CUNY and Hunter College a Top Choice for Social Mobility and Affordable Tuition

Nguyen typing on her desktop computer
Linh Nguyen, a senior accountant, works from her home office as she completes a 3 month project

Linh Nguyen is a first-generation City University of New York (CUNY) graduate who defied the odds and paved the way for her family to do the same. Before stepping foot in America, Nguyen had a tumultuous childhood in Vietnam (Nguyen has no relation to the author). Her primary responsibility was acting as a parent to her three younger siblings. She even had to miss school to care for them when their mother’s health started to decline.

Nguyen’s challenging journey to America began during the fall of Saigon when she was only 13 years old. She recalls making the difficult decision to fulfill her mother’s ultimate wish by leaving her behind. Still, she has no regrets, as this gave her a chance to escape from the violence and corruption in Vietnam. 

“I had big dreams for myself as a kid to be able to support myself and my family in the future,” said Nguyen. 

Years later, Nguyen earned her accounting degree from Baruch College and is thankful for the opportunities she received from CUNY. 

CUNY has been providing educational opportunities to New Yorkers for over 170 years. With an average tuition of $6,930 per year for a bachelor’s degree, New York State residents pay significantly less than private and out-of-state undergraduate students. The value of a college degree is essential for future financial prospects. A study conducted by the Center for an Urban Future (CUF) shows that New York City residents earn an average of $58,076 per year compared to those with only a high school diploma, who earn $28,781. CUF also noted that an associate degree is the minimum requirement for many of the city’s fastest-growing middle-income jobs like tech and healthcare. 

Nguyen currently resides in Queens and experienced a shift in socioeconomic status from working-class to upper-middle-class. She says that her tuition-free education and free childcare for her daughter allowed her to earn a generous wage where money was no longer a concern. 

“My time at CUNY provided experiences I will be eternally grateful for as I was a young mom when I was a student, and now I can send her to law school,” said Nguyen.

Like Nguyen, many CUNY students can achieve upward social mobility. Social mobility is the change in a person’s socioeconomic status between different generations within the same family. A significant aspect of social mobility is opportunity, in which you can still succeed despite circumstances beyond your control. It is mainly measured based on factors such as social class and income.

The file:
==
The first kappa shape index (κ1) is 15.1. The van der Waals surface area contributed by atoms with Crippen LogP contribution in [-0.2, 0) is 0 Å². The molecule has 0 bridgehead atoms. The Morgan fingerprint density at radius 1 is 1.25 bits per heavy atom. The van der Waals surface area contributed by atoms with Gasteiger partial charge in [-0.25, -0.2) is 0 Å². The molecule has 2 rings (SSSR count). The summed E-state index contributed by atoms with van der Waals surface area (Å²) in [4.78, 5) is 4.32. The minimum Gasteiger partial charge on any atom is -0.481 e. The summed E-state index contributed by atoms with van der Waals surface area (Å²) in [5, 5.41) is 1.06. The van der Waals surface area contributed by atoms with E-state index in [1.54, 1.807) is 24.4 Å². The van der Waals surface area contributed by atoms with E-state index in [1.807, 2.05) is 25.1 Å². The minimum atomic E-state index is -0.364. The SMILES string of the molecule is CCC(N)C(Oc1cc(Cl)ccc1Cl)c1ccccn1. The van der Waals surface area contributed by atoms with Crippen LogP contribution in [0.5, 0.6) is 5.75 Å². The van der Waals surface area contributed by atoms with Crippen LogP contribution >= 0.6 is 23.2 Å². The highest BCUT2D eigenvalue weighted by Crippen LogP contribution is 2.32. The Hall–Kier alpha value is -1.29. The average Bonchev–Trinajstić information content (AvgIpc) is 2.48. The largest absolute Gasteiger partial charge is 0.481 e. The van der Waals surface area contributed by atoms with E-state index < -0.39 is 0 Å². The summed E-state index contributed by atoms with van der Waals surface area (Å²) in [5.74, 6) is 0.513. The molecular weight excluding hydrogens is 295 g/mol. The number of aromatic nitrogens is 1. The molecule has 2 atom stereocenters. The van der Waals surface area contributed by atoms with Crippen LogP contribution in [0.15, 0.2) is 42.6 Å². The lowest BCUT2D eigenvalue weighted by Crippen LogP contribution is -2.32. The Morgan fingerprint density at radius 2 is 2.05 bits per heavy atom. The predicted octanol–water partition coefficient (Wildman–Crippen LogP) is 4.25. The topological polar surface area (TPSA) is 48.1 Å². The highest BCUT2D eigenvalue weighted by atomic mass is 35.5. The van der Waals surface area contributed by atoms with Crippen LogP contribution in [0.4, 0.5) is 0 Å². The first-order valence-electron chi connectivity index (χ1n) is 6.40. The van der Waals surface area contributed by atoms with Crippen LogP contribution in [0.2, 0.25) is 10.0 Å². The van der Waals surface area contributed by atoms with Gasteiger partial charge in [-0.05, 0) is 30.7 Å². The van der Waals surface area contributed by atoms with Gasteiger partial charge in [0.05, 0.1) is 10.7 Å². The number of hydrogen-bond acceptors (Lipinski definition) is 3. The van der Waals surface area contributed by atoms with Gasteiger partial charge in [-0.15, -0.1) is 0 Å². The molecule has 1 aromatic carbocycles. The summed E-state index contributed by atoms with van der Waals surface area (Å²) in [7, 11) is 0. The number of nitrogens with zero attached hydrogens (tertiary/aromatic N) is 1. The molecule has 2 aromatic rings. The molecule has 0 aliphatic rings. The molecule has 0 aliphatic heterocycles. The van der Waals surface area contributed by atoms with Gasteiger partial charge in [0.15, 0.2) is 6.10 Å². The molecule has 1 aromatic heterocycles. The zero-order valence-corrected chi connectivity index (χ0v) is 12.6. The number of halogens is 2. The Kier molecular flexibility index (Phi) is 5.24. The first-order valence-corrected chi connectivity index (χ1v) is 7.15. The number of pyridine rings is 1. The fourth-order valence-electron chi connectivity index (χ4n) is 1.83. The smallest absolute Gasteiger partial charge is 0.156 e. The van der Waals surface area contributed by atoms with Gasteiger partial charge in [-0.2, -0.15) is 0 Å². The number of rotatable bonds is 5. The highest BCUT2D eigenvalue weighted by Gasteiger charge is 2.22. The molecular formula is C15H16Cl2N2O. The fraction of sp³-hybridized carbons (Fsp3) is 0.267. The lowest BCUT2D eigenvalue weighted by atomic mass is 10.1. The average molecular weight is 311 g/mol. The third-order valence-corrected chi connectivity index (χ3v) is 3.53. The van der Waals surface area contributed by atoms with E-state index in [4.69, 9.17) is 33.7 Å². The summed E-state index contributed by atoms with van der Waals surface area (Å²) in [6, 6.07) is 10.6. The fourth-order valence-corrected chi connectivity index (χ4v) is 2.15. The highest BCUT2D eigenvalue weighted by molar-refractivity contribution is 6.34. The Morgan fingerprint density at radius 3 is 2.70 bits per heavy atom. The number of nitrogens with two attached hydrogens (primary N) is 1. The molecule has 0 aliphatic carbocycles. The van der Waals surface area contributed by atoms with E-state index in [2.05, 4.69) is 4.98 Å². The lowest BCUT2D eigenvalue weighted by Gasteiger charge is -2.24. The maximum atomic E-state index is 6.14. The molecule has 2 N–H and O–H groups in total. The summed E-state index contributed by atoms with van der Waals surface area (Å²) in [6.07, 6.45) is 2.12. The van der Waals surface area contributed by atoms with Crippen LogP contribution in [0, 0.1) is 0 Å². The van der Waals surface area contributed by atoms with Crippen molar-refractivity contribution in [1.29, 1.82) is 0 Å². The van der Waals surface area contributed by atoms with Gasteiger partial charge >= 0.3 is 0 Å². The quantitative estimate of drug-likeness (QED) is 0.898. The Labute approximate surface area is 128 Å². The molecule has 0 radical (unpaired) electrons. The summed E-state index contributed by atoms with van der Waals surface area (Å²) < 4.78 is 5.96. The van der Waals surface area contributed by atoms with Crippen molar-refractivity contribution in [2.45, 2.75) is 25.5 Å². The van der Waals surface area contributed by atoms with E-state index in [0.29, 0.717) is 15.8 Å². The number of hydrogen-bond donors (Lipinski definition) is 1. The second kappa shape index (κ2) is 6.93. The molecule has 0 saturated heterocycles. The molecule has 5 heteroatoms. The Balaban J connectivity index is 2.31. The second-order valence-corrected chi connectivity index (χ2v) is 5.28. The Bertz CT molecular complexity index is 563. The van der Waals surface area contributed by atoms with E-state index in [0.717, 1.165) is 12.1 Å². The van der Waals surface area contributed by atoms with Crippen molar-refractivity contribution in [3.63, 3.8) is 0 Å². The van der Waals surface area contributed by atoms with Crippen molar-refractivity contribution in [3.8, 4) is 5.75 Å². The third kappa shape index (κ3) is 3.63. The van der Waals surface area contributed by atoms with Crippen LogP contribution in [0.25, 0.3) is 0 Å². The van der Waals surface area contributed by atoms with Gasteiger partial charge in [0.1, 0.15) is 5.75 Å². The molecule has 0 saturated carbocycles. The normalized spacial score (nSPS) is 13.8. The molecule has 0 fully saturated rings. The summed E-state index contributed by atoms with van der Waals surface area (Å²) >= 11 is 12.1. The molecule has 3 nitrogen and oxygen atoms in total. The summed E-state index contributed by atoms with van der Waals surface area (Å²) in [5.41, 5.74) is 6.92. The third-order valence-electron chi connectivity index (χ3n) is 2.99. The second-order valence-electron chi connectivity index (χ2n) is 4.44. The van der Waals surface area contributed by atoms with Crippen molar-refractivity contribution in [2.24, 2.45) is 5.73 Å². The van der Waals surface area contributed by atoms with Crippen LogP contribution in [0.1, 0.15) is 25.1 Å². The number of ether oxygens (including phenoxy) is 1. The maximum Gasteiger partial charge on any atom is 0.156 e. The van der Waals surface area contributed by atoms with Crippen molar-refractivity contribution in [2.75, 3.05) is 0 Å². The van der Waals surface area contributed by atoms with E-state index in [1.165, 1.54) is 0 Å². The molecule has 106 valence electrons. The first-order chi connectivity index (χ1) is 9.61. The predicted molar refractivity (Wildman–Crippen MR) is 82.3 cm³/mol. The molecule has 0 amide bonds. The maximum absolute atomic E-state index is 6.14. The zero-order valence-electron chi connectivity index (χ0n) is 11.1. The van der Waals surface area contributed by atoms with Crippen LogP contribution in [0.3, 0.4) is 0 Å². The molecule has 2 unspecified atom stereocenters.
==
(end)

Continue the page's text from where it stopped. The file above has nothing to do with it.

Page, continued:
Hargrove taking a photo of a skincare product
Sydney Hargrove, a second-year journalism student at Hunter College, takes a photo of a skincare product for an upcoming partnership collaboration

Sydney Hargrove, a second-year Hunter College undergraduate student, is a professional journalist for The Knockturnal. The Knockturnal is an entertainment-based publication that has given Hargrove the platform to interview celebrities such as Lin-Manuel Miranda, Emma Roberts, and Finn Wolfhard.

  “If you were to tell me that I would have the life I have today, I would never laugh in your face but I would seriously doubt what you were saying,” said Hargrove. “I think the most important piece of advice to consider and eventually follow through with is making an effort to figure out what you want to do in life.”

The 19-year-old also credits CUNY for giving her access to a quality education that is a fraction of the price of other schools she applied to and eventually declined. 

Adam Kaufman is a first-year graduate student also at Hunter College studying mental health counseling. Originally from Washington state, he earned a psychology degree from Western Washington University. Hunter’s affordability drew Kaufman not to attend other institutions like New York University.

Kaufman writing on his tablet to prepare for a presentation
Adam Kaufman, a first-year mental health counseling graduate student at Hunter College, prepares for a presentation worth 25% of his grade.

  “My dad is a veteran who served in the Vietnam War, but it has been an uphill battle trying to receive his benefits to pay for my tuition at times,” said Kaufman. “Going to a CUNY school to continue my education is one of the best decisions I’ve ever made because money is less of a concern, and I’ve made so many connections along the way.”   

After completing his graduate degree, the 23-year-old intends to set up his own private practice. His primary goal is to help young people in marginalized communities with their mental health needs.

Since CUNY’s inception, it has grown to become one of the most influential urban university systems in the country. CUNY is committed to promoting social mobility and providing access to higher education for all, according to its website. Through its academic programs, financial aid options, and research and community engagement initiatives, CUNY is helping to create a more equitable society with its 24 campuses and over 500,000 students.

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